As UMaine student Jack Bruce nears the end of his sophomore year, he’s doing so with the praise of his professors.But it’s not because of how he did in class, it’s for something he did on his own outside of the classroom.”Turn this on” With the flip of a switch, Jack Bruce’s robot springs to life.
All seaplanes that use Maine waters are now required to carry a “lake and river protection” sticker.The program is part of an effort to bring attention to the threats invasive plants pose to lakes and ponds in our state.The sticker reads: “Stop Aquatic Hitchhikers – Preserve Maine’s Waters.” The sticker costs $20.
Two complaints filed against public school social worker Don Mendell have been dismissed.Mendell has been a school social worker and student counselor at Nokomis regional high school for 23 years.The complaints claimed that Mendell violated the social workers’ professional code of ethics by appearing in the fall of 2009, urging Mainers to support the “vote yes on one” campaign, which defeated Maine’s gay marriage law.The board of social worker licensure in Gardiner ruled to dismiss the claims.
A former University of Maine assistant professor has sued the school in federal court.Laurie Osher worked in the department of plant, soils, and environmental sciences.She was hired in 1999 for a research and teaching position.Eight years later, she was denied tenure by the university.Osher claims that was in “retaliation for her complaints of discrimination against her” based on her disability and sexual orientation.The university says it denied her tenure because Doctor Osher failed to meet the department’s requirements.
For the immediate future, Husson University will not be pursuing a law school.Husson president Robert Clark says they’re grateful to the state supreme court for its careful review of the school’s petition, but have decided not to continue to push for accreditation at this time.Husson will continue to offer undergraduate and graduate degrees in criminal justice, and undergraduate degrees in paralegal studies.
A Rockland woman was arrested Sunday after police say they caught her with more than 60 ecstasy pills.19-year-old Sadie Knight was approached by Rockland police officers after they were told she had drugs on her and was out making deliveries.Police seized pills, more than $300 dollars cash and an unloaded gun they say was hidden in her car.Police say the street value of the drugs is around $1600.
It’s been five months since the Lincoln News building burned down, destroying everything in that newspaper and print shop.Monday morning, employees showed up for work in their brand-new building, and they say it won’t be too long before they’re printing there again.For folks who love the Lincoln News, it’s a welcome sound.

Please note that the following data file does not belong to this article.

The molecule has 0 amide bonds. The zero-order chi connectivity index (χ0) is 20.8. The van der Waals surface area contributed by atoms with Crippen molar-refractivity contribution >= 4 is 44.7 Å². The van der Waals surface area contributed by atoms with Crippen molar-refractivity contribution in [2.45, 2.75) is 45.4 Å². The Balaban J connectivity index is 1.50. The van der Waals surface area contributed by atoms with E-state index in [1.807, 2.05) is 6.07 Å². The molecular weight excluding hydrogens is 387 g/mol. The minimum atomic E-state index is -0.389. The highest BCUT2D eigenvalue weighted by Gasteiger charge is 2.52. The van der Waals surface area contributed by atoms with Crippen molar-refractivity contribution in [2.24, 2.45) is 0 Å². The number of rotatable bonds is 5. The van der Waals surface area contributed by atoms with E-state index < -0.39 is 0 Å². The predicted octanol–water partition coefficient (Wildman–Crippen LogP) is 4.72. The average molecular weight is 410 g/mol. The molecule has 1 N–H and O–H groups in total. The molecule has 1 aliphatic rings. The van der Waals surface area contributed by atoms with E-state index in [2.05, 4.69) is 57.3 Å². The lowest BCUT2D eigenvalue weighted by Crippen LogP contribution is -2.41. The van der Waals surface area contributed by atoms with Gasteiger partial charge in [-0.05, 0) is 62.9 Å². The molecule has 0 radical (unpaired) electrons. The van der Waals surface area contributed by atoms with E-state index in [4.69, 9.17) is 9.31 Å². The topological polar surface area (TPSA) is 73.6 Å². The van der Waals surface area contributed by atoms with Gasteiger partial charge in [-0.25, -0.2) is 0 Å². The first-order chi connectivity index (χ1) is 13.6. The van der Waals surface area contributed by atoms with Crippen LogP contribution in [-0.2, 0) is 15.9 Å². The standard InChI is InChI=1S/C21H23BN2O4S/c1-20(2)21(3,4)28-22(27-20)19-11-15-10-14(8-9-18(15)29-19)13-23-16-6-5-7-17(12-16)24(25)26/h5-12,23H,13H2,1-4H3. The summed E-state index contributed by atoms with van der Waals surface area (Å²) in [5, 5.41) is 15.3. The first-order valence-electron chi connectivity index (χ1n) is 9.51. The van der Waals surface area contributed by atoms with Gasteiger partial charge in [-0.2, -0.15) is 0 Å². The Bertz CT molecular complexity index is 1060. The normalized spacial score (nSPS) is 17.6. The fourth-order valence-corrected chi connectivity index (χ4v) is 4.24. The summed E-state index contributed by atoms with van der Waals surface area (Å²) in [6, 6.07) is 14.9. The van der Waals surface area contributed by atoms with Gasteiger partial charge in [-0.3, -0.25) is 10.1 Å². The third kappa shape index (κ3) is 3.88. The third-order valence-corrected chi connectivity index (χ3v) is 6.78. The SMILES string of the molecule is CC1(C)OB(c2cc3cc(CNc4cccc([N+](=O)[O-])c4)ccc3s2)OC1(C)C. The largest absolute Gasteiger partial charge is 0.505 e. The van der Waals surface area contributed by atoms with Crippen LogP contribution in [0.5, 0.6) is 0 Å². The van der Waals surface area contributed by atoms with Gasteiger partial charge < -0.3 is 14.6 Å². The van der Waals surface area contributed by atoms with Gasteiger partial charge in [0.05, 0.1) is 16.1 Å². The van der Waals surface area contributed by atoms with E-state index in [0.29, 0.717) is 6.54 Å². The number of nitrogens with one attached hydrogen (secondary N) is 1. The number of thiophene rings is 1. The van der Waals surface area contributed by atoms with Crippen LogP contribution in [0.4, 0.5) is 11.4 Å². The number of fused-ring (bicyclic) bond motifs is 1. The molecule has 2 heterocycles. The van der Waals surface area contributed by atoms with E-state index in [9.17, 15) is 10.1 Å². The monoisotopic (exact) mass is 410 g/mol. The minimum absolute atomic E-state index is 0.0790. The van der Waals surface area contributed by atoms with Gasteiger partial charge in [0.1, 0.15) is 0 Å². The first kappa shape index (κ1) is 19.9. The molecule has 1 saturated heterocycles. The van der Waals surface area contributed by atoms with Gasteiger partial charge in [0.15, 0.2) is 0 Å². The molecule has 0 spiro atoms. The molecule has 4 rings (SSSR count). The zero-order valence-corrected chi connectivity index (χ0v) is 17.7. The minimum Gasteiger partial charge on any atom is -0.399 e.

The Maine Senate has given final approval to a compromise bond package that scales back the total to $57.8 million and sends it to voters this June.The package retains money for major elements including highways and preservation of a northern Maine railroad.The Senate’s 30-5 vote followed a 102-44 House vote for final approval.The new bond figure is lower than the $85 million package that was approved last week by the House but fell short of final passage in the Senate, where Republicans held back their votes.The compromise reached over the weekend not only lowers the total for this package but also scales back bond package that’s already scheduled for a June vote by $13.5 million.- (AP)
The Maine Senate has approved a compromise bond package that scales back the total to $57.8 million, but still retains money for major elements including highways and preservation of a northern Maine railroad.Senators voted 31-4 Monday to accept the deal and send it to the House, where approval was also expected.
Fans of Food Network will notice a familiar name on the show tonight.Gifford’s ice cream factory in Skowhegan will be featured on an episode of “Unwrapped.”Gifford’s was contacted by the network after winning the title “the world’s best chocolate ice cream” at the World Dairy Expo in Wisconsin last year.In December, a film crew spent the day at the plant, learning what makes Gifford’s “Chocolate Lover’s Chocolate” so unique.Again, the Maine ice cream company will be featured on the Food Network show “Unwrapped” tonight.It begins at 8:30 p.m.
Warmer than usual temperatures are prompting another state landmark to open its doors early.Part of Fort Knox in Prospect will be open next week, during school vacation.The fort grounds, visitor center, rest rooms and gift shop will all be available for the public to use.You can visit from 9 a.m.
On April 12th, 1861, a single mortar round burst over Fort Sumter in South Carolina, signaling the start of the Civil War.Maine played an important role in defending the North against the South.Now, exactly 149 years later, a website has been launched through the state, guiding visitors to the 148 monuments around Maine that memorialize the patriots of the Civil War.The address is http://www.maine.gov/civilwar/sentinels.htmlThe monuments featured range in age from Bangor’s, which was put up while the war was still in progress, to Lisbon in 1999.The website also provides information on Maine’s participation in maintaining the union.The website is the work of Governor’s Baldacci’s Maine Civil War Sesquicentennial committee.
Maine lawmakers have reached a deal on a bond package that’s trimmed down from the bill that was blocked from final approval last week.State House officials say the $57.8 million package includes funds to preserve 233 miles of railroad track that are being abandoned in northern Maine.